Justen Ross graduated from The Theatre School at DePaul University at the height of the pandemic, a time when pursuing a career in the live performing arts was at its most precarious. A year later, he’s headlining the Philly premiere of “Choir Boy” at Philadelphia Theatre Company, already comfortable taking on a major leading role. The play, by Tarell Alvin McCraney (the Oscar-winning co-writer of “Moonlight”) follows a young Black queer man as he navigates life at a religiously affiliated boarding school. It tells a story to which Ross can intimately relate.
PGN recently spoke with Ross about his fast-rising career, his relationship to faith as a queer Black man, and his experiences working in Philly for the first time. Some responses have been condensed and edited for clarity.
You just started previews a few days ago. How has the reaction been now that the show is in front of a live audience?
It’s felt like so long since I’ve gotten to be onstage in front of an audience. I graduated last year from conservatory, and I wasn’t able to do a senior show. But honestly, this show in particular feels like such an assignment – like God needed me to be exactly where I am to tell this story right now. Somebody needed it, I needed it. So this past weekend with previews has really just been me and guys trying to find our sweet spot with each other. We’ve been shocked at some parts with the audience reaction. We didn’t know that certain moments were going to resonate. It seems like every night people get a little more comfortable with clapping, with shouting. It’s a musical play, so sometimes people don’t know whether they can applaud or express themselves. Because of the culture of theater, some people expect to sit and applaud after the number, but this is not that show. This show is church, so we are waiting for the audience to feel comfortable at church.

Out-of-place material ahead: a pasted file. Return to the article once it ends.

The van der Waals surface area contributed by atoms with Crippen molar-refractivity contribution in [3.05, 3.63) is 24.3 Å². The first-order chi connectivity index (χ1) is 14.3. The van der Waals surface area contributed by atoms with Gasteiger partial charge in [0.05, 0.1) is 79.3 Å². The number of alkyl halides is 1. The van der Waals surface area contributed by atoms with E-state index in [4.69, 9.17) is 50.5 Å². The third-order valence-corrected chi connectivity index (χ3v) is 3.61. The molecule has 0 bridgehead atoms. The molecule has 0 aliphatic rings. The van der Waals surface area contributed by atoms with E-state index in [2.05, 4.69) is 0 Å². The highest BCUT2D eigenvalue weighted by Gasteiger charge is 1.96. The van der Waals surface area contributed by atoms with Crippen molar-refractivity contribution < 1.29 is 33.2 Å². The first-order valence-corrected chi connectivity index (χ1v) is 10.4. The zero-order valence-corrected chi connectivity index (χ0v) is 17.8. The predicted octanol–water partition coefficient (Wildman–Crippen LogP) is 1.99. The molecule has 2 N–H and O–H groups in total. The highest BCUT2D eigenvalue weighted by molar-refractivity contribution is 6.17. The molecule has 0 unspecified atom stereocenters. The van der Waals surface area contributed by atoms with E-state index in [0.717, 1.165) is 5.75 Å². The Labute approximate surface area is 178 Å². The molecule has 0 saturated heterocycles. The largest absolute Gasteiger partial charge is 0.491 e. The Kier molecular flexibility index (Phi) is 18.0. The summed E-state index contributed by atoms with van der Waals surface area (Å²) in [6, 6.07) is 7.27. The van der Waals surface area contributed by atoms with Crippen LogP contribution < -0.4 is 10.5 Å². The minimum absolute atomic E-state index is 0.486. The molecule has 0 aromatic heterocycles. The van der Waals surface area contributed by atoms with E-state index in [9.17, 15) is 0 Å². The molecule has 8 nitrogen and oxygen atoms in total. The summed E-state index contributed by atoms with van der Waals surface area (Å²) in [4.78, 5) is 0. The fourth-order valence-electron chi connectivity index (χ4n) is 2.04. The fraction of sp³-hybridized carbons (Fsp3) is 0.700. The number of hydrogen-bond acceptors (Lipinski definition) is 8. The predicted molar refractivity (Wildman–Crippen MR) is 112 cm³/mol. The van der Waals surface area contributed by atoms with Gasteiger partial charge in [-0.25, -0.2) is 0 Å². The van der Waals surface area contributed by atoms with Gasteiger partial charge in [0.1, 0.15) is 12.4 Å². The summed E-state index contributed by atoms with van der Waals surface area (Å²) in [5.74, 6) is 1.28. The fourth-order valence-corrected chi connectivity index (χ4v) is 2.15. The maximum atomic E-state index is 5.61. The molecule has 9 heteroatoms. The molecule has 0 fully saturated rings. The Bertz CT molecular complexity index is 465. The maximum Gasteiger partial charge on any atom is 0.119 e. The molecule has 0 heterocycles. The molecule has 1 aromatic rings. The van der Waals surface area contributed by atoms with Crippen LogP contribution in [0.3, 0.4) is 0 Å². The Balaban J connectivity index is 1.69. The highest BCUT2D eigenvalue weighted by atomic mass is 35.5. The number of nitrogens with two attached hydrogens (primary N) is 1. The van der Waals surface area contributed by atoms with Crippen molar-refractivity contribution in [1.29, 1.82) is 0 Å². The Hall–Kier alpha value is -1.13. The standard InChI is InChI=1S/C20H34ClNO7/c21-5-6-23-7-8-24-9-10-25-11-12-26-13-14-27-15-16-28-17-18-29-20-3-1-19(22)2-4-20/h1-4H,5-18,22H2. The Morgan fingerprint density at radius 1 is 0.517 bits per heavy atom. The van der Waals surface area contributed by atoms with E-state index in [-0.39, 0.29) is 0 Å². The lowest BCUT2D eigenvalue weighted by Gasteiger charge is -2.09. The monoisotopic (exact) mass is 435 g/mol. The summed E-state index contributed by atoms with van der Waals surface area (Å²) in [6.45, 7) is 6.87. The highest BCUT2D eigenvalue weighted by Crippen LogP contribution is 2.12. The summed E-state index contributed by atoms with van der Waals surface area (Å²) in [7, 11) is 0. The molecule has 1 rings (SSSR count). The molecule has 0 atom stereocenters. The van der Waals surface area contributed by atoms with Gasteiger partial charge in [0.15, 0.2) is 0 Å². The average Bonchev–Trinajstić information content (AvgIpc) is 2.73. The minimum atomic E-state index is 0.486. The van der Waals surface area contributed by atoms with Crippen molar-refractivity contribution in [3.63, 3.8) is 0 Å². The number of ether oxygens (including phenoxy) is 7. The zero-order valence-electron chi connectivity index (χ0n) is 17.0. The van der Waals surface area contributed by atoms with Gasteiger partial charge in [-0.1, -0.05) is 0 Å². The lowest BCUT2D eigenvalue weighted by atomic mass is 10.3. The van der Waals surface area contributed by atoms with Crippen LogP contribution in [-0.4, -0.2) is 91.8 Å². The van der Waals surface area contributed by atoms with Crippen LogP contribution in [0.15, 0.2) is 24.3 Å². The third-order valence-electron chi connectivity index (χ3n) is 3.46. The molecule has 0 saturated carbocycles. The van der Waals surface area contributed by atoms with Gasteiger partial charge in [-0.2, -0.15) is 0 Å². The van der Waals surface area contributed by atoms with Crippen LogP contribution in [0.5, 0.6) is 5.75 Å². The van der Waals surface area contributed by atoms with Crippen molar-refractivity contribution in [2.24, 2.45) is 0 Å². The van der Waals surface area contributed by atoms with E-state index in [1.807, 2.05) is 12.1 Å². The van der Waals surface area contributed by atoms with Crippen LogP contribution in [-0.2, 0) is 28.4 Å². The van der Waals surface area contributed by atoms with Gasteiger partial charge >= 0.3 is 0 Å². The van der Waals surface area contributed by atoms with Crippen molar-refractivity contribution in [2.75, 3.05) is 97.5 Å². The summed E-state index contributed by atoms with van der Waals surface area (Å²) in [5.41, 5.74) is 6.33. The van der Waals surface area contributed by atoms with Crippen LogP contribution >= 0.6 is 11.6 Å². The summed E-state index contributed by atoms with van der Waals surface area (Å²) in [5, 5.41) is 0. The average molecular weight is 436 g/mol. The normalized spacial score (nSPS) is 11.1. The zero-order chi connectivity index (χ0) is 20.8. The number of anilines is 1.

As an actor, do you feel you need to recalibrate from performing a quiet, intimate scene to a moment when you’re singing and dancing and expressing yourself more exuberantly?
There are slight recalibrations you have to do, but I think it’s very nuanced and specific. It’s a story about these young boys turning from boys into men, in a world that steals Black men’s softness at too young an age. So all these boys are going through something they can’t give voice to. The singing moments honestly feel effortless because they are the moments where we get to express the turmoil, the trials, the obstacles that we are going through. We get to marry our voices together, blend and harmonize, and find peace amid the turmoil. Bouncing back and forth requires some recalibration, but it also feels like one body, one ecosystem as these men try to figure out what medium serves them.
Do you feel a kinship to the character you’re playing?
Oh, absolutely. When I was younger, I actually went to a school called Charles R. Drew [the name of the preparatory school in the play]. I’ve been to an all-boys middle school, I’ve been to a Catholic school. I know what it’s like to go to an all-boys institution, and I also know what it’s like to go to a school where Christian values are at the center of the school’s values. And I’m also a queer Black man, a gay Black man. This play came at exactly the right time, in a way that you can’t set up. Only God could set it up. This is the first play I remember reading where I felt like I heard myself, at the age of fifteen. I was in the closet still – I wasn’t as out and proud and flamboyant as Pharus is. But I felt that could be in my future – that level of comfortableness and joy in expression could be in the cards for me. And now, just a few years later, it is in the cards for me. I relate heavily to Pharus’ enduring and his need to compensate in so many other areas. He has to be undeniable in all these other areas because his sexuality makes him deniable. So he’s going to be choir lead, he’s going to be president of the drama club, he’s going to get all As – that’s who I was. It was that overcompensation to feel like I was just enough, and you become addicted to proving yourself. I have a deep connection to this character, and Pharus is teaching me how to be consistent in prayer, to trust in God and that there is joy in the pathless woods.
I believe this is your first time working in Philadelphia. How have you found it spending time here?
First time in the city and first time working here. I’m enjoying it. Traveling is in my blood. Both my grandmothers worked for United Airlines, so I love to travel. I love to look around the city and find new things that I can get into. Because I’ve been in rehearsal, I haven’t been able to do too much sightseeing yet. But for the most part, Philly has been treating me really well. The people have been kind to me. I walk home every day with my cast, and we’re staying in a beautiful area right by the Gayborhood. It’s been fab. I’m looking forward to once we’re open and have a lighter schedule to do some sightseeing and check out some of the iconic foods of Philly.
“Choir Boy” runs through March 13 at the Suzanne Roberts Theatre, 480 S. Broad Street (corner of Lombard Street). For tickets and information, visit philadelphiatheatrecompany.org/. Proof of vaccination, with a booster shot if eligible, and masks are required to attend performances.